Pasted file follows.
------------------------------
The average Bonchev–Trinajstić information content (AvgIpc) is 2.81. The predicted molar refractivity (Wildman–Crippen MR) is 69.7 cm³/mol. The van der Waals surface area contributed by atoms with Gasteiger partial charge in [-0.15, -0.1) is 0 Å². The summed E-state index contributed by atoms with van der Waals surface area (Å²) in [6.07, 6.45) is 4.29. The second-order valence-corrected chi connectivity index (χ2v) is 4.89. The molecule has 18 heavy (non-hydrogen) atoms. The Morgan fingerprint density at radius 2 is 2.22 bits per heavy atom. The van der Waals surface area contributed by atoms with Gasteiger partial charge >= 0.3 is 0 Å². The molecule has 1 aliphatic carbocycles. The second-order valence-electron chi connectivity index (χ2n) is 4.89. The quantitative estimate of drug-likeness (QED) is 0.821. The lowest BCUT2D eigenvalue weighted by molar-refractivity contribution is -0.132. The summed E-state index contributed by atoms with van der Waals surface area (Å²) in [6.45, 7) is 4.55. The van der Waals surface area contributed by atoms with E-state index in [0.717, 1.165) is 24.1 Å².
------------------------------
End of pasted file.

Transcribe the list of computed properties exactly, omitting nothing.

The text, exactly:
The average Bonchev–Trinajstić information content (AvgIpc) is 2.81. The predicted molar refractivity (Wildman–Crippen MR) is 69.7 cm³/mol. The van der Waals surface area contributed by atoms with Gasteiger partial charge in [-0.15, -0.1) is 0 Å². The summed E-state index contributed by atoms with van der Waals surface area (Å²) in [6.07, 6.45) is 4.29. The second-order valence-corrected chi connectivity index (χ2v) is 4.89. The molecule has 18 heavy (non-hydrogen) atoms. The Morgan fingerprint density at radius 2 is 2.22 bits per heavy atom. The van der Waals surface area contributed by atoms with Gasteiger partial charge >= 0.3 is 0 Å². The molecule has 1 aliphatic carbocycles. The second-order valence-electron chi connectivity index (χ2n) is 4.89. The quantitative estimate of drug-likeness (QED) is 0.821. The lowest BCUT2D eigenvalue weighted by molar-refractivity contribution is -0.132. The summed E-state index contributed by atoms with van der Waals surface area (Å²) in [6.45, 7) is 4.55. The van der Waals surface area contributed by atoms with E-state index in [0.717, 1.165) is 24.1 Å².